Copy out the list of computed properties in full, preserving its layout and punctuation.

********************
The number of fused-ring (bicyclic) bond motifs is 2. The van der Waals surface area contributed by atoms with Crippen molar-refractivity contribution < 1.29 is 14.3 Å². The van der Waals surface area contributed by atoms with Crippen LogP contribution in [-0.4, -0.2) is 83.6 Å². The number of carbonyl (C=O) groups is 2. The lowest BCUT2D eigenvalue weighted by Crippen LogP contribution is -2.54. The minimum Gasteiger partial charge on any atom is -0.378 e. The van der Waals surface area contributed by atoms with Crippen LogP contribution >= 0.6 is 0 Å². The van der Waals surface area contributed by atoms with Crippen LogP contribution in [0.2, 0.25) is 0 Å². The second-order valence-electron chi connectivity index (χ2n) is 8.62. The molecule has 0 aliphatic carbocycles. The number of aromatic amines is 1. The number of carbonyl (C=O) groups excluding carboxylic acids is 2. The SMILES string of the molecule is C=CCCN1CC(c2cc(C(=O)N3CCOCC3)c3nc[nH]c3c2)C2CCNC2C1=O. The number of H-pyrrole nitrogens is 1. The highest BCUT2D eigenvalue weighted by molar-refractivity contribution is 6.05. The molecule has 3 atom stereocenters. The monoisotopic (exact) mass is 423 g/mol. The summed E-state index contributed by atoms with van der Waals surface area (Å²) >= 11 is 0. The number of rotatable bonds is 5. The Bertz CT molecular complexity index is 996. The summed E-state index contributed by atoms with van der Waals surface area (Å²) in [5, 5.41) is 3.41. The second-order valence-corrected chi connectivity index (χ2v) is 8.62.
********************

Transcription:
The number of fused-ring (bicyclic) bond motifs is 2. The van der Waals surface area contributed by atoms with Crippen molar-refractivity contribution < 1.29 is 14.3 Å². The van der Waals surface area contributed by atoms with Crippen LogP contribution in [-0.4, -0.2) is 83.6 Å². The number of carbonyl (C=O) groups is 2. The lowest BCUT2D eigenvalue weighted by Crippen LogP contribution is -2.54. The minimum Gasteiger partial charge on any atom is -0.378 e. The van der Waals surface area contributed by atoms with Crippen LogP contribution >= 0.6 is 0 Å². The van der Waals surface area contributed by atoms with Crippen LogP contribution in [0.2, 0.25) is 0 Å². The second-order valence-electron chi connectivity index (χ2n) is 8.62. The molecule has 0 aliphatic carbocycles. The number of aromatic amines is 1. The number of carbonyl (C=O) groups excluding carboxylic acids is 2. The SMILES string of the molecule is C=CCCN1CC(c2cc(C(=O)N3CCOCC3)c3nc[nH]c3c2)C2CCNC2C1=O. The number of H-pyrrole nitrogens is 1. The highest BCUT2D eigenvalue weighted by molar-refractivity contribution is 6.05. The molecule has 3 atom stereocenters. The monoisotopic (exact) mass is 423 g/mol. The summed E-state index contributed by atoms with van der Waals surface area (Å²) >= 11 is 0. The number of rotatable bonds is 5. The Bertz CT molecular complexity index is 996. The summed E-state index contributed by atoms with van der Waals surface area (Å²) in [5, 5.41) is 3.41. The second-order valence-corrected chi connectivity index (χ2v) is 8.62.